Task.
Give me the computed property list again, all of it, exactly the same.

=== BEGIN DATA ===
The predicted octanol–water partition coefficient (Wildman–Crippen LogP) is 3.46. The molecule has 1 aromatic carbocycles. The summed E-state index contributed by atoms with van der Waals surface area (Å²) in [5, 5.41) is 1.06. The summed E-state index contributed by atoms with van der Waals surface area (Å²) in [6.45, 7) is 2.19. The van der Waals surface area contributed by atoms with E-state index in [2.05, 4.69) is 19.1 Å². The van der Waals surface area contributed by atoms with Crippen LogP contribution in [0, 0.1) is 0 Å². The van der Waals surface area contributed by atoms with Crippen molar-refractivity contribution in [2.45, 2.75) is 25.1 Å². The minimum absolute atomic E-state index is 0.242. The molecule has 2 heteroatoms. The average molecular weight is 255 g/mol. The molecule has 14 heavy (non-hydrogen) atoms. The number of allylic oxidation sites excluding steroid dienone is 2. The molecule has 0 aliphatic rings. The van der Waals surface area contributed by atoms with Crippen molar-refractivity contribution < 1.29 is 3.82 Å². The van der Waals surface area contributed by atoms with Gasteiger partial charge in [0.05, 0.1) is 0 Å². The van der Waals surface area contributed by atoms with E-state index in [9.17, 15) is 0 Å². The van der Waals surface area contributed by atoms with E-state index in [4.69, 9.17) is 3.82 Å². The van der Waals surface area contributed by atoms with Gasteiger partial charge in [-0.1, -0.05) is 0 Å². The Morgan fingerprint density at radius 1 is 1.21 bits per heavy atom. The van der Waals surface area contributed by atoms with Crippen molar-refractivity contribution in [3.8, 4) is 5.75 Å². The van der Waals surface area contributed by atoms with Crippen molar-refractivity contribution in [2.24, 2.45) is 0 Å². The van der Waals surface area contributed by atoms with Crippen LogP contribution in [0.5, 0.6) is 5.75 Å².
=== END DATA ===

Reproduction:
The predicted octanol–water partition coefficient (Wildman–Crippen LogP) is 3.46. The molecule has 1 aromatic carbocycles. The summed E-state index contributed by atoms with van der Waals surface area (Å²) in [5, 5.41) is 1.06. The summed E-state index contributed by atoms with van der Waals surface area (Å²) in [6.45, 7) is 2.19. The van der Waals surface area contributed by atoms with E-state index in [2.05, 4.69) is 19.1 Å². The van der Waals surface area contributed by atoms with Crippen LogP contribution in [0, 0.1) is 0 Å². The van der Waals surface area contributed by atoms with Crippen molar-refractivity contribution in [2.45, 2.75) is 25.1 Å². The minimum absolute atomic E-state index is 0.242. The molecule has 2 heteroatoms. The average molecular weight is 255 g/mol. The molecule has 14 heavy (non-hydrogen) atoms. The number of allylic oxidation sites excluding steroid dienone is 2. The molecule has 0 aliphatic rings. The van der Waals surface area contributed by atoms with Crippen molar-refractivity contribution < 1.29 is 3.82 Å². The van der Waals surface area contributed by atoms with Gasteiger partial charge in [0.05, 0.1) is 0 Å². The van der Waals surface area contributed by atoms with E-state index in [9.17, 15) is 0 Å². The van der Waals surface area contributed by atoms with E-state index in [4.69, 9.17) is 3.82 Å². The van der Waals surface area contributed by atoms with Gasteiger partial charge in [-0.1, -0.05) is 0 Å². The Morgan fingerprint density at radius 1 is 1.21 bits per heavy atom. The van der Waals surface area contributed by atoms with Crippen molar-refractivity contribution in [3.8, 4) is 5.75 Å². The van der Waals surface area contributed by atoms with Crippen molar-refractivity contribution in [2.24, 2.45) is 0 Å². The van der Waals surface area contributed by atoms with Crippen LogP contribution in [0.5, 0.6) is 5.75 Å².